If you have a pick-up truck with a topper on it, that works too. And when we were new, I used to carry goats in the back of my mini van. I had the kind that had all removable seats in the back. I'd set up a dog exercise pen back there to keep them back there. Worked great.

Hi Sally, Donna is right  We did the trip 3 years ago from Northern CA to Western MA - 3000 miles - with our 4 does, 1 dog, 7 year old daughter, hubby and me.  It took everyone's cooperation and participation!  I looked in to a trailer but they were really pricey and I knew we would not need it after we arrived.  Instead we had our does in the back of our pickup, pickup had a topper with sliding windows on the side.  We kept the windows partially open the whole trip for airflow.  I had lots of straw in the back so their bedding was as cushy as I could make it.  I also had a few water hole dog bowls, the anti spill kind https://www.dog.com/item/anti-spill-water-hole-travel-dog-bowl/P037... so the girls had access to water the whole time.  We stopped about every 3-4 hours depending on the conditions.  Driving across the Nevada dessert was the hottest so we stopped every 2 hours then because I was paranoid.  One thing that helped a ton was to find a shady place to stop at for our rests - trees, park, bridges, gas station awning works when in a pinch.  My does are used to walking on leash so it all went quite smoothly.  We'd stop, put the leashes on, two of us would walk them around and get them to browse and the other would get fresh water in the bowls.  Then we'd throw down the picnic blanket and get the cooler and relax and snack with the goats before getting back on the road for the next segment.  We either camped or stayed at hotels.  Camping proved more challenging than we expected - not every campground wants a 40ft moving van, pick up truck, 4 goats and 1 dog!  We had a few bales of straw in the moving van I mucked out the bed of the pickup every night, rinsed it down as best as I could and put fresh bedding down.  End result: the girls made the trip just fine!  It was a bonding experience for all.  The girls were totally cooperative and focused on us, so that helped.  We got a LOT of questions at EVERY stop - folks seemed to think this was a bizarre spectacle ..... that was a bit uncomfortable, all the attention.  But it worked and we all made the journey just fine, in fact we had fun doing it.  3 years later, everyone is thriving.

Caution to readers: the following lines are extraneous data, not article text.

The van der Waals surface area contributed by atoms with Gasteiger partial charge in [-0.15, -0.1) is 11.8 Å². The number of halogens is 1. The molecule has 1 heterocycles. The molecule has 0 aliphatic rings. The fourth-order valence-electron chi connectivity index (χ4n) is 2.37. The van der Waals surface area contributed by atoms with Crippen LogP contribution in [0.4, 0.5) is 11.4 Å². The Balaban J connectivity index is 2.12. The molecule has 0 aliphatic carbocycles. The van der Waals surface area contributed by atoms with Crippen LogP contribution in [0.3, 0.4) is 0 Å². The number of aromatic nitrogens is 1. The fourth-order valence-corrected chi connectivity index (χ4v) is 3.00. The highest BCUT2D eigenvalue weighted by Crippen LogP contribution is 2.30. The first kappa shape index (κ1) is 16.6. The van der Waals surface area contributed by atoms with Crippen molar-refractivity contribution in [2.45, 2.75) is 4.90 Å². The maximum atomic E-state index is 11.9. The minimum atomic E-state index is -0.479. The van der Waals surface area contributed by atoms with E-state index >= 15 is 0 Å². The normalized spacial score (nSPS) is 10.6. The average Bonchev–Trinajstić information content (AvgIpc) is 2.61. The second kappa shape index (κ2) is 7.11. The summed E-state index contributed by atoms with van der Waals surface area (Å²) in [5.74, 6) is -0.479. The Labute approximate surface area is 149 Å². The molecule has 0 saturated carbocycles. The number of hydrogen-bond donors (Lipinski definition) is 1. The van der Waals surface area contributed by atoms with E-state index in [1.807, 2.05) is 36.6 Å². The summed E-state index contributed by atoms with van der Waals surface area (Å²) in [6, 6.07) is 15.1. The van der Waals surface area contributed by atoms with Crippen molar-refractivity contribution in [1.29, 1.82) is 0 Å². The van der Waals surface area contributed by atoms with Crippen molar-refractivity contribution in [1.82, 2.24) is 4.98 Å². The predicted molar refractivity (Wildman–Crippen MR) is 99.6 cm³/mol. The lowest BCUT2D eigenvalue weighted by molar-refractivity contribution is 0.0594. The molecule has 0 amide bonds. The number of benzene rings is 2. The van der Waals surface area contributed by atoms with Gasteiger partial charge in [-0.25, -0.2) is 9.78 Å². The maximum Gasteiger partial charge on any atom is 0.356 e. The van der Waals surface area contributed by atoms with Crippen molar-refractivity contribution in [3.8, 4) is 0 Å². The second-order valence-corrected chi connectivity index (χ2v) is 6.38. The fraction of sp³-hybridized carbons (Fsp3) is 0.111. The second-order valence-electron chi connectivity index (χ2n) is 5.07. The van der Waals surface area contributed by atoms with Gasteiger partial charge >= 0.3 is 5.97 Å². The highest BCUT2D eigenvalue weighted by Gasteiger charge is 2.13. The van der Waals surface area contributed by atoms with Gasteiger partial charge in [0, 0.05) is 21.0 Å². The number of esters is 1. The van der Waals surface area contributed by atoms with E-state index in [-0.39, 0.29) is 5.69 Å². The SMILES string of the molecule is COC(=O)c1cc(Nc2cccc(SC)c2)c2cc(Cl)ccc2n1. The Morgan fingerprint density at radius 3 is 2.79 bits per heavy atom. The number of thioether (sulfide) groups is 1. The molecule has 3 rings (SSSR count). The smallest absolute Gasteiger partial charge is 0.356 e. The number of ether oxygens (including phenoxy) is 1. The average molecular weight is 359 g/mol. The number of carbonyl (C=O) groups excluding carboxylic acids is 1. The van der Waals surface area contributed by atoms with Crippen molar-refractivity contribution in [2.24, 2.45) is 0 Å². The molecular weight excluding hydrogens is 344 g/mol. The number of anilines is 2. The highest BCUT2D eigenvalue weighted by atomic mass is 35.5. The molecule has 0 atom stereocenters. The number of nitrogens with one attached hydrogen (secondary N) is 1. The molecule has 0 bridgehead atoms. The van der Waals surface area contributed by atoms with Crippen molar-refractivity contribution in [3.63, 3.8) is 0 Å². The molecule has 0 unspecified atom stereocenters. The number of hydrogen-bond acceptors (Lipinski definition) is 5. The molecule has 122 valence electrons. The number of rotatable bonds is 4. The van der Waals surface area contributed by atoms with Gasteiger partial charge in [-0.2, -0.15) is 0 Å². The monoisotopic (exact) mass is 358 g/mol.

Hi Judy,

Thank you so much for this.  Knowing that the goats did great through the journey makes it all a little easier to get my head around! Our journey is much shorter than yours it is a total of 16 hours of driving which we are going to break up into 3-4 hour legs.  With a longer break at night.

Again thank you so much it makes me feel so much happier about doing the drive

Sally :-)

Judy H said:

Hi Sally, Donna is right  We did the trip 3 years ago from Northern CA to Western MA - 3000 miles - with our 4 does, 1 dog, 7 year old daughter, hubby and me.  It took everyone's cooperation and participation!  I looked in to a trailer but they were really pricey and I knew we would not need it after we arrived.  Instead we had our does in the back of our pickup, pickup had a topper with sliding windows on the side.  We kept the windows partially open the whole trip for airflow.  I had lots of straw in the back so their bedding was as cushy as I could make it.  I also had a few water hole dog bowls, the anti spill kind https://www.dog.com/item/anti-spill-water-hole-travel-dog-bowl/P037... so the girls had access to water the whole time.  We stopped about every 3-4 hours depending on the conditions.  Driving across the Nevada dessert was the hottest so we stopped every 2 hours then because I was paranoid.  One thing that helped a ton was to find a shady place to stop at for our rests - trees, park, bridges, gas station awning works when in a pinch.  My does are used to walking on leash so it all went quite smoothly.  We'd stop, put the leashes on, two of us would walk them around and get them to browse and the other would get fresh water in the bowls.  Then we'd throw down the picnic blanket and get the cooler and relax and snack with the goats before getting back on the road for the next segment.  We either camped or stayed at hotels.  Camping proved more challenging than we expected - not every campground wants a 40ft moving van, pick up truck, 4 goats and 1 dog!  We had a few bales of straw in the moving van I mucked out the bed of the pickup every night, rinsed it down as best as I could and put fresh bedding down.  End result: the girls made the trip just fine!  It was a bonding experience for all.  The girls were totally cooperative and focused on us, so that helped.  We got a LOT of questions at EVERY stop - folks seemed to think this was a bizarre spectacle ..... that was a bit uncomfortable, all the attention.  But it worked and we all made the journey just fine, in fact we had fun doing it.  3 years later, everyone is thriving.